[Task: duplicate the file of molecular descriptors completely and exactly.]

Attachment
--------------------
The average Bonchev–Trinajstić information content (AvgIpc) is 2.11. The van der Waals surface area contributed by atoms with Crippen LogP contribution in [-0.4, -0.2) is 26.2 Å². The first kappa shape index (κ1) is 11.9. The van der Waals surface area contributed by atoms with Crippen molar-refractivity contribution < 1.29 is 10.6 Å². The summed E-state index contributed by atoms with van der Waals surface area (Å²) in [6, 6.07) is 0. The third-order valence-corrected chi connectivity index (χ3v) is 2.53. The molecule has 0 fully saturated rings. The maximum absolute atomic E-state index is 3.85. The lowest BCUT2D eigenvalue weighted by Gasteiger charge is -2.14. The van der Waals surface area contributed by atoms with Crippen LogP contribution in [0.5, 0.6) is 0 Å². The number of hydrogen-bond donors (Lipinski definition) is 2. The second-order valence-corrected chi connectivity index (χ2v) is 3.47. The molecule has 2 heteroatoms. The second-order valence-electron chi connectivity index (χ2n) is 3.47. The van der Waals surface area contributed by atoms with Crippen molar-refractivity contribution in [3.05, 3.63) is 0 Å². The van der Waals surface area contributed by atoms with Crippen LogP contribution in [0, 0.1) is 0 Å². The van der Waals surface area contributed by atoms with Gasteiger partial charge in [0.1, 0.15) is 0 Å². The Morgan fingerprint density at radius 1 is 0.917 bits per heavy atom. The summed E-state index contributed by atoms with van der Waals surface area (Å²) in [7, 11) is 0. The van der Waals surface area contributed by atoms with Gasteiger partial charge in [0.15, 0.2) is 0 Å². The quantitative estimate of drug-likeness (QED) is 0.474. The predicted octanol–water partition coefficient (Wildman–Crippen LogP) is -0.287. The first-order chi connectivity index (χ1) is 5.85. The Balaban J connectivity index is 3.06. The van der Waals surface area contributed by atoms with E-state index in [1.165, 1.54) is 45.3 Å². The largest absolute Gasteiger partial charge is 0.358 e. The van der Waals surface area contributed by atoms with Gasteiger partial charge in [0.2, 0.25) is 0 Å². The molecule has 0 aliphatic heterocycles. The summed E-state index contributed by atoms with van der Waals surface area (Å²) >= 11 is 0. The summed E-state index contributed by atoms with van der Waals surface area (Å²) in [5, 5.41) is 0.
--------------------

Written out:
The average Bonchev–Trinajstić information content (AvgIpc) is 2.11. The van der Waals surface area contributed by atoms with Crippen LogP contribution in [-0.4, -0.2) is 26.2 Å². The first kappa shape index (κ1) is 11.9. The van der Waals surface area contributed by atoms with Crippen molar-refractivity contribution < 1.29 is 10.6 Å². The summed E-state index contributed by atoms with van der Waals surface area (Å²) in [6, 6.07) is 0. The third-order valence-corrected chi connectivity index (χ3v) is 2.53. The molecule has 0 fully saturated rings. The maximum absolute atomic E-state index is 3.85. The lowest BCUT2D eigenvalue weighted by Gasteiger charge is -2.14. The van der Waals surface area contributed by atoms with Crippen LogP contribution in [0.5, 0.6) is 0 Å². The number of hydrogen-bond donors (Lipinski definition) is 2. The second-order valence-corrected chi connectivity index (χ2v) is 3.47. The molecule has 2 heteroatoms. The second-order valence-electron chi connectivity index (χ2n) is 3.47. The van der Waals surface area contributed by atoms with Crippen molar-refractivity contribution in [3.05, 3.63) is 0 Å². The van der Waals surface area contributed by atoms with Crippen LogP contribution in [0, 0.1) is 0 Å². The van der Waals surface area contributed by atoms with Gasteiger partial charge in [0.1, 0.15) is 0 Å². The Morgan fingerprint density at radius 1 is 0.917 bits per heavy atom. The summed E-state index contributed by atoms with van der Waals surface area (Å²) in [7, 11) is 0. The van der Waals surface area contributed by atoms with Gasteiger partial charge in [0.15, 0.2) is 0 Å². The quantitative estimate of drug-likeness (QED) is 0.474. The predicted octanol–water partition coefficient (Wildman–Crippen LogP) is -0.287. The first-order chi connectivity index (χ1) is 5.85. The Balaban J connectivity index is 3.06. The van der Waals surface area contributed by atoms with E-state index in [1.165, 1.54) is 45.3 Å². The largest absolute Gasteiger partial charge is 0.358 e. The van der Waals surface area contributed by atoms with Gasteiger partial charge in [0.2, 0.25) is 0 Å². The molecule has 0 aliphatic heterocycles. The summed E-state index contributed by atoms with van der Waals surface area (Å²) >= 11 is 0. The summed E-state index contributed by atoms with van der Waals surface area (Å²) in [5, 5.41) is 0.